A Venezuelan father waiting in Mexico to plead his U.S. asylum case who has yet to meet his newborn daughter. An Iraqi refugee stuck in Jordan despite his past helping U.S. soldiers. A mother sent back to Honduras after being separated at the U.S.-Mexico border from her two young children. A Malian package courier deported after three decades in the United States. And an Iranian couple kept apart for years under a U.S. travel ban.
They have all experienced first-hand the effects of Republican President Donald Trump’s signature domestic policy goal in his nearly four years in office – the overhaul of the U.S. immigration system. A multitude of new bureaucratic hurdles to entering or staying in the United States have upended the lives of hundreds of thousands of people around the world.
Trump says the changes were necessary to fix an immigration system he has characterized as broken and riddled with loopholes. As he campaigns for a second term, immigration is once again a key plank of his platform.
While immigrants have faced hurdles settling in the United States for generations and illegal immigration has bedeviled both Republican and Democratic administrations, critics contend no recent administration has moved faster and more aggressively to carry out a restrictive immigration agenda.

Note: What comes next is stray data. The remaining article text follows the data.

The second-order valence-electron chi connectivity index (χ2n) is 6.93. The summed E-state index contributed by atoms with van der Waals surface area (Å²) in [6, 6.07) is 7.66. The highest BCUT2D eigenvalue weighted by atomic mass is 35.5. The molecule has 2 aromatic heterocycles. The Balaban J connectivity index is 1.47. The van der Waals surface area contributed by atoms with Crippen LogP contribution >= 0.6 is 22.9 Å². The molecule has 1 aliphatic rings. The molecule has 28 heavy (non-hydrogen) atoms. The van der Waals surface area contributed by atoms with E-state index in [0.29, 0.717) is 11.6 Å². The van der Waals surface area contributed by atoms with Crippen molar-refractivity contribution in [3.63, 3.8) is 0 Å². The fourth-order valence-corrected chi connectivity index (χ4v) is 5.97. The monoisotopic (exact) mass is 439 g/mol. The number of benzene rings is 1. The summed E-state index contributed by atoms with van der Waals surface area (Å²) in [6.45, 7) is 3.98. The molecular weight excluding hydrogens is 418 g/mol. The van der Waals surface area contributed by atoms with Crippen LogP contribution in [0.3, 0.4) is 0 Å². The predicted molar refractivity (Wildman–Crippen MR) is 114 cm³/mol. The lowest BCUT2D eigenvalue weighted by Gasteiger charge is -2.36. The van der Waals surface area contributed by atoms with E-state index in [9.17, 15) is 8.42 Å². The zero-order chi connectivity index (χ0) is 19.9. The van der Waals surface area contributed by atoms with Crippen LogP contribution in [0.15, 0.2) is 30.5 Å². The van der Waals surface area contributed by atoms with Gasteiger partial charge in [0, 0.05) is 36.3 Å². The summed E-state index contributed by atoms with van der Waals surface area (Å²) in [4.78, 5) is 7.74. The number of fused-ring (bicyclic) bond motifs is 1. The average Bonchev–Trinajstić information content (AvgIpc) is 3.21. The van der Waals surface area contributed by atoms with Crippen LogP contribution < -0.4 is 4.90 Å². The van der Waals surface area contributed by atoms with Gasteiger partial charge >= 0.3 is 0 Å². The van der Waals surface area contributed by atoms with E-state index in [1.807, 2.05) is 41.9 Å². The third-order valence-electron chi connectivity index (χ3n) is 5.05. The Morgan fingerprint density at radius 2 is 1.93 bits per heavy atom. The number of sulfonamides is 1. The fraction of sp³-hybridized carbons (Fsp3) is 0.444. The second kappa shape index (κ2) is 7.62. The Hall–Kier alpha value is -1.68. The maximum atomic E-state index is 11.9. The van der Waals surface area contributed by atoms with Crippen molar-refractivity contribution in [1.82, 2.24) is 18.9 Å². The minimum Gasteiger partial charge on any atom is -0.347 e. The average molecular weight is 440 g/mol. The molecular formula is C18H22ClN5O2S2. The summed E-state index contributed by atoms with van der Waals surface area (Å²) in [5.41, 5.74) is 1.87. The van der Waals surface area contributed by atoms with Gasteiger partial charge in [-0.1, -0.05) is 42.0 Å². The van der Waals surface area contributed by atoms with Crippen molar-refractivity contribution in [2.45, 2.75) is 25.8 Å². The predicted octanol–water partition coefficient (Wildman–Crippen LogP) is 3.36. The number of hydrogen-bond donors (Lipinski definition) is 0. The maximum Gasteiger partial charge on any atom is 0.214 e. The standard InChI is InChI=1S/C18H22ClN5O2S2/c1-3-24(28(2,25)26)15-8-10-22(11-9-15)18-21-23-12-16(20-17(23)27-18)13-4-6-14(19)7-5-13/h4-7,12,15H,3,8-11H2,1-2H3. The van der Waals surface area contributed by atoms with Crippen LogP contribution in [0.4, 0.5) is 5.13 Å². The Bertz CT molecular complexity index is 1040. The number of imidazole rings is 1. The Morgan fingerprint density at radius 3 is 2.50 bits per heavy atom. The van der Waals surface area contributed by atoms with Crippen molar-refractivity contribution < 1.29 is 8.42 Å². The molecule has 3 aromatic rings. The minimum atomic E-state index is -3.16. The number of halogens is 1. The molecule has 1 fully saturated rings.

Now, many immigrants are in a new phase of uncertainty, waiting to see who will win the November presidential election – Trump, or his Democratic opponent Joe Biden. Trump plans to expand and solidify his changes to the immigration system in a second term, while Biden has vowed to undo many of them if he wins.
But the sheer number of new policies mean that many people waiting in limbo are affected by not only one new Trump measure but several layered on top of each other. Many families have been waiting years to resolve their immigration cases, and regardless of what happens in the election those waits are likely to drag out further.
“A lot of people have it in their mind that a Biden administration would come in and reverse everything,” said Sarah Pierce, a policy analyst with the Migration Policy Institute, a Washington-based think tank, but “a lot of the policy changes were layered with the intent of making them difficult to walk back.”
“It would be impossible for a new administration to undo everything because there is so much to do,” Pierce said. “People’s lives have already been altered.”
Here are the stories of some of them.
DREAMS FADE AFTER TRAVEL BAN
Masoud Abdi hasn’t seen his wife Shima Montakhabi since Feb. 1, 2017.
Days earlier, in one of his first acts as president, Donald Trump barred most people from Iran, Iraq, Libya, Somalia, Sudan, Syria, and Yemen from coming to the United States, citing the need to protect the country from “terrorist activities by foreign nationals.”